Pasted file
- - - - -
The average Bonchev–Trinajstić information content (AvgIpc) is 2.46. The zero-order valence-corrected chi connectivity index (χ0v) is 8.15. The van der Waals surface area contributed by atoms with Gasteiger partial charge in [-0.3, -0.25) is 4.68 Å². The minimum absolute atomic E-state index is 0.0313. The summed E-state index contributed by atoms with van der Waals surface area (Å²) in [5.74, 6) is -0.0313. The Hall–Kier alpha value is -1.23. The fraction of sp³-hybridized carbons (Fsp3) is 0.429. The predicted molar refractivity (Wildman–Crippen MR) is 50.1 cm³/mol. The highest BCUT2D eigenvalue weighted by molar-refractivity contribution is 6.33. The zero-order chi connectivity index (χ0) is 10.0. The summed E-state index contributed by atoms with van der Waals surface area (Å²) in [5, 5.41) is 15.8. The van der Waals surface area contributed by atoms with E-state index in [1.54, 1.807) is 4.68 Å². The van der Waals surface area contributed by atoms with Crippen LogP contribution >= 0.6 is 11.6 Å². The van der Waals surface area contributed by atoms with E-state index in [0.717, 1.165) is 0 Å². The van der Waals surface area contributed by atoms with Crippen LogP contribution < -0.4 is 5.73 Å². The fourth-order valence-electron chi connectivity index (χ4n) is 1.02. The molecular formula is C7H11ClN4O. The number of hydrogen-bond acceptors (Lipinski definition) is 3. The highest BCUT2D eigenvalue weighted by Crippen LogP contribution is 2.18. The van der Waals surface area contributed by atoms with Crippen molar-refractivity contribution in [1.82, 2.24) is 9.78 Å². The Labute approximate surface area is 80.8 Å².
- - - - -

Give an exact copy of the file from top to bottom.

The average Bonchev–Trinajstić information content (AvgIpc) is 2.46. The zero-order valence-corrected chi connectivity index (χ0v) is 8.15. The van der Waals surface area contributed by atoms with Gasteiger partial charge in [-0.3, -0.25) is 4.68 Å². The minimum absolute atomic E-state index is 0.0313. The summed E-state index contributed by atoms with van der Waals surface area (Å²) in [5.74, 6) is -0.0313. The Hall–Kier alpha value is -1.23. The fraction of sp³-hybridized carbons (Fsp3) is 0.429. The predicted molar refractivity (Wildman–Crippen MR) is 50.1 cm³/mol. The highest BCUT2D eigenvalue weighted by molar-refractivity contribution is 6.33. The zero-order chi connectivity index (χ0) is 10.0. The summed E-state index contributed by atoms with van der Waals surface area (Å²) in [5, 5.41) is 15.8. The van der Waals surface area contributed by atoms with E-state index in [1.54, 1.807) is 4.68 Å². The van der Waals surface area contributed by atoms with Crippen LogP contribution >= 0.6 is 11.6 Å². The van der Waals surface area contributed by atoms with E-state index in [0.717, 1.165) is 0 Å². The van der Waals surface area contributed by atoms with Crippen LogP contribution < -0.4 is 5.73 Å². The fourth-order valence-electron chi connectivity index (χ4n) is 1.02. The molecular formula is C7H11ClN4O. The number of hydrogen-bond acceptors (Lipinski definition) is 3. The highest BCUT2D eigenvalue weighted by Crippen LogP contribution is 2.18. The van der Waals surface area contributed by atoms with Crippen molar-refractivity contribution in [1.82, 2.24) is 9.78 Å². The Labute approximate surface area is 80.8 Å².